Friday, August 7, 2015

Unpopular Opinions Tag

I am very sorry for missing the Tuesday post. While I apparently was prepared for July I am not prepared at all for August. Bear with me.
Opal over at Opal Swirls tagged me for the Unpopular Opinions tag, which I've been watching going around the blogosphere and have been itching to get into because I'd like to display some rebellion against bookish culture because why not. So thank you for the tag, Opal.

A Popular Book/Series You Didn't Like
So everyone seems to adore this book. All reviews are good and I haven't seen anyone complain. And I can't complain about most of the book either, but I absolutely HATED the ending. Despised it with all my being. At the time, though, I thought it was a stand-alone novel. Now I realize that there is a second book out and I'm going to read it to see if the series will redeem itself.
The Mortal Instruments also fits into this category.

A Popular Book/Series Everyone Hates but You Love
I don't think that there is really any book but Twilight that is popular but everyone hates. That kind of thing shouldn't be possible . . . *ehem* anyway. So this book isn't popular - it's pretty unknown, actually, but it gets a lot of reviews saying it is too dry or too boring. But I remember finding it at a used book sale and devouring it, despite historical fiction not really being my thing. It's about a mute Briton boy in the time of the Norman invasions of England. I absolutely love this book and frequently reread the very memorable parts.

A Love Triangle Where the Protagonist Ended Up With the Person You Didn't Want Them to Be With
I mentioned this love triangle two weeks ago in my post on the YA love triangle cliche. I was so unhappy about the result of this love triangle but I saw it coming from a mile away . . . basically I thought the guy she ended up with was just a bad choice morally all around. Unwise, plus I didn't think the triangle was well done in the first place.

A Popular Genre You Hardly Read
Technically this isn't even a real genre, but a sub-genre. Still, at one point it had it's own section of shelves at Barnes & Noble so I think it counts. I have tried to read one or two books in this category but I couldn't finish them. (City of Bones by Cassandra Clare and I tried The Raven Boys by Maggie Stiefvater, but there was witchcraft/seance type stuff in it and I try to stay away from that kind of content. I didn't finish City of Bones either.) My issue with this genre isn't the paranormal stuff like vampires - it is the romance and the witchcraft. I've formed a few more reading rules since I read Hex Hall (above) and at this point I wouldn't have even read that trilogy.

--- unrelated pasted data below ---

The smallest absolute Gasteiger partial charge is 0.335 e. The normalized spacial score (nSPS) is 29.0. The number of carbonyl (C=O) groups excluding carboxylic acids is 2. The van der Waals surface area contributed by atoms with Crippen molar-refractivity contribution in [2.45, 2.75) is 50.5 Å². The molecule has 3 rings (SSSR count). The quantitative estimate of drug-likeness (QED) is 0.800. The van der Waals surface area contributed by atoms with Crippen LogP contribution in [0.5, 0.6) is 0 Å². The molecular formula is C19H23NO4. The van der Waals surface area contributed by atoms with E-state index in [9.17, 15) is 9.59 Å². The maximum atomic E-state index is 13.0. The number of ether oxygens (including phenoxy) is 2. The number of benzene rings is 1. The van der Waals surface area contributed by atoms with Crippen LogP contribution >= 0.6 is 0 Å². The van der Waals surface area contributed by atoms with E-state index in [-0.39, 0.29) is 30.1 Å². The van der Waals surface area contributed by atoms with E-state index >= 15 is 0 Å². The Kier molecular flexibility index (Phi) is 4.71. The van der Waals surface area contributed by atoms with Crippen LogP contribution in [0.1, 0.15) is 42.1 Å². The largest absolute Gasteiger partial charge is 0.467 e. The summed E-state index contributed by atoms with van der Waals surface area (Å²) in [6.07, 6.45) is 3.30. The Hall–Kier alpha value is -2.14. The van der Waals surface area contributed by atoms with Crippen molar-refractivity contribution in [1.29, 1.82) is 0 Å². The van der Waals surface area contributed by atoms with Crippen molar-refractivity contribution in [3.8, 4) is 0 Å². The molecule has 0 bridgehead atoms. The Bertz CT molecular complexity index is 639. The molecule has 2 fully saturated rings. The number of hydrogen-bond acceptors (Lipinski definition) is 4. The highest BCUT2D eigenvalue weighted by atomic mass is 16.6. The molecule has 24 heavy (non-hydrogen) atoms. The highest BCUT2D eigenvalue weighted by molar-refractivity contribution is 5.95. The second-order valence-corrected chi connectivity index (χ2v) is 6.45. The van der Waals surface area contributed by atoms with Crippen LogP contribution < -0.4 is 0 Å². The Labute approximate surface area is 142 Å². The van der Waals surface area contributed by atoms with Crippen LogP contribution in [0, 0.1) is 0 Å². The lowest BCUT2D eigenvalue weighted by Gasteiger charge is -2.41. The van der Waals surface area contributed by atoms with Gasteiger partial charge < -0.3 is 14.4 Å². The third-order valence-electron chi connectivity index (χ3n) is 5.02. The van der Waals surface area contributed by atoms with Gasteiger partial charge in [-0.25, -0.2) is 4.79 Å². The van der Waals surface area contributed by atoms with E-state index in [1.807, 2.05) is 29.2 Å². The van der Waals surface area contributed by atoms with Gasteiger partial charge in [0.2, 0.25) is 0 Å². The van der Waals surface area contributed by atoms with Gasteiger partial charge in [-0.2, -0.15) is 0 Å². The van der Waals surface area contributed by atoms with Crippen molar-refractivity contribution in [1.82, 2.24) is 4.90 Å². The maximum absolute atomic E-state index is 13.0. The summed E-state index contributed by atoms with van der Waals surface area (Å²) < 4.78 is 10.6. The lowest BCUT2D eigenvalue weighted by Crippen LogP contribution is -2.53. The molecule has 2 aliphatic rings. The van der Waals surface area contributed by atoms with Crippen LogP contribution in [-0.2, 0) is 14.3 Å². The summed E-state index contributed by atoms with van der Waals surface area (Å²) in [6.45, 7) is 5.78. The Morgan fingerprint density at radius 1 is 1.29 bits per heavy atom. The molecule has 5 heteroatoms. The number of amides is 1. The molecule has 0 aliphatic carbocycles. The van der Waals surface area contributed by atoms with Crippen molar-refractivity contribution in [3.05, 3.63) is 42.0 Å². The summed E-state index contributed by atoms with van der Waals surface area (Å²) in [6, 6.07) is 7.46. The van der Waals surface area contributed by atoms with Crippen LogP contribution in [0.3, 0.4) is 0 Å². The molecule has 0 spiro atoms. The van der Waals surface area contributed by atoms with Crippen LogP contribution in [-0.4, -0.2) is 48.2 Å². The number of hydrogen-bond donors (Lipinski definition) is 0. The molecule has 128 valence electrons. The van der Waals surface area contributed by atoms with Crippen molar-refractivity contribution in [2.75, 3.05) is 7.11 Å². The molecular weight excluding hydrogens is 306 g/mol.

A Popular/Beloved Character You Dislike
Every Character Except Fang from Maximum Ride.They seemed too . . . annoying. I didn't like Nudge, or Gazzy, or Angel, or even Max. Maybe the audiobook's voices turned me off but I just couldn't enjoy any of them. Fang was the only character I was even marginally interested in. Once they got to the arctic and became a load of kids taking care of penguins my patience expired and I ditched the series.
I also am not a fan of Hazel from The Fault in Our Stars. I read the first few pages and her attitude was extremely off-putting. 

A Popular Author You Can't Seem to Get Into
There are a lot of these. However I rarely try more than one book because if I read a book and it was uninteresting enough that I'll drop it it isn't likely I'll pick up another by the same author. 
  • Cassandra Clare (dropped The City of Bones)
  • James Patterson (dropped Maximum Ride after three or four books, dropped Confessions of a Murder Suspect because it got me freaked out)
  • John Green (dropped The Fault in Our Stars because Hazel's attitude gave me a bad attitude)
  • Maggie Steifvater (tried The Raven Boys but put it down due to communing with the dead and other magic which struck too closely to real witchcraft for my comfort)
  • Becca Fitzpatrick (put down Black Ice because I hated the idiocy and niavete of the two female characters within fifty pages, bought Hush, Hush used but haven't stirred the interest to pick it up and read it yet)

A Popular Trope You're Tired of Reading
"*insert uncommon/made-up female name here* *insert normal but rare family name here* is a normal girl who lives in a society where everyone must do blank and blank is against the law. *uncommon/made-up female name* goes along with the system until she meets the mysterious *insert exotic male name here*, who shows her that everything is not as it seems." (Blah blah blah.) 
"But then she meets *insert second exotic male name which no father would think was masculine here* and begins to fall for him. Her heart and her loyalties are torn. What will she ever do?" 
Poor girl - actually, I couldn't care less. Every time I see a back cover blurb that resembles this in the slightest I re-shelve the book immediately. So. Done. And what is with the main focus of fantasy and dystopias being romance nowadays anyway? If I wanted a main plot of romance I'd go into the romance genre!

A Popular Series You Have No Interest in Reading
There are many -
 - but that list will have to do for now.

A Show/Movie Adaptation You Liked Better Than the Book